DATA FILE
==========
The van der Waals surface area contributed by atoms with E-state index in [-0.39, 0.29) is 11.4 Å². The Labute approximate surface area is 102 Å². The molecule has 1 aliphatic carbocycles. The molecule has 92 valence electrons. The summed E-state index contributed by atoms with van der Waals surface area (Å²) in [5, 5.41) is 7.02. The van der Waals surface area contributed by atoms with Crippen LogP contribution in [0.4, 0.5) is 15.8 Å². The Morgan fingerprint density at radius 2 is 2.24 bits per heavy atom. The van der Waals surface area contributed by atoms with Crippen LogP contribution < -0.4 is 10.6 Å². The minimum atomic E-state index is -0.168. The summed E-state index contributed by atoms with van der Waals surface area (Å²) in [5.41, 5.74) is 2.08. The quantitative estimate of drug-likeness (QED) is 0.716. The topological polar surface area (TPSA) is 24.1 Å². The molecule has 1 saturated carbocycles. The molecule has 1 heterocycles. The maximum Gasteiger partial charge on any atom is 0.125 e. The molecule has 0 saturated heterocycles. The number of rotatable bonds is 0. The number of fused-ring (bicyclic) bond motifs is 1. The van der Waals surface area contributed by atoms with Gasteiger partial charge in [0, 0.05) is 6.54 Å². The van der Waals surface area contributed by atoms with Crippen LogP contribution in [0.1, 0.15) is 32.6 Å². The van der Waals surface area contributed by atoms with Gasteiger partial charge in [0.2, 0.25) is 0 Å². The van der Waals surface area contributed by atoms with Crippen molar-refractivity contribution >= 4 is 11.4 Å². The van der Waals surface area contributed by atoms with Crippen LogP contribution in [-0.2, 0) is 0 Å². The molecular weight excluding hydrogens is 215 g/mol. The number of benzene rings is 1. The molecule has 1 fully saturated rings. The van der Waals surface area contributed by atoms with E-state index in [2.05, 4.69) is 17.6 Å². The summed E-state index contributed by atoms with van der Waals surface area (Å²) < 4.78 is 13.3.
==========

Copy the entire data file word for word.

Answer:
The van der Waals surface area contributed by atoms with E-state index in [-0.39, 0.29) is 11.4 Å². The Labute approximate surface area is 102 Å². The molecule has 1 aliphatic carbocycles. The molecule has 92 valence electrons. The summed E-state index contributed by atoms with van der Waals surface area (Å²) in [5, 5.41) is 7.02. The van der Waals surface area contributed by atoms with Crippen LogP contribution in [0.4, 0.5) is 15.8 Å². The Morgan fingerprint density at radius 2 is 2.24 bits per heavy atom. The van der Waals surface area contributed by atoms with Crippen LogP contribution < -0.4 is 10.6 Å². The minimum atomic E-state index is -0.168. The summed E-state index contributed by atoms with van der Waals surface area (Å²) in [5.41, 5.74) is 2.08. The quantitative estimate of drug-likeness (QED) is 0.716. The topological polar surface area (TPSA) is 24.1 Å². The molecule has 1 saturated carbocycles. The molecule has 1 heterocycles. The maximum Gasteiger partial charge on any atom is 0.125 e. The molecule has 0 saturated heterocycles. The number of rotatable bonds is 0. The number of fused-ring (bicyclic) bond motifs is 1. The van der Waals surface area contributed by atoms with Gasteiger partial charge in [0, 0.05) is 6.54 Å². The van der Waals surface area contributed by atoms with Crippen LogP contribution in [0.1, 0.15) is 32.6 Å². The van der Waals surface area contributed by atoms with Gasteiger partial charge in [0.2, 0.25) is 0 Å². The van der Waals surface area contributed by atoms with Crippen molar-refractivity contribution >= 4 is 11.4 Å². The van der Waals surface area contributed by atoms with Crippen LogP contribution in [-0.2, 0) is 0 Å². The molecular weight excluding hydrogens is 215 g/mol. The number of benzene rings is 1. The molecule has 1 fully saturated rings. The van der Waals surface area contributed by atoms with E-state index in [2.05, 4.69) is 17.6 Å². The summed E-state index contributed by atoms with van der Waals surface area (Å²) < 4.78 is 13.3.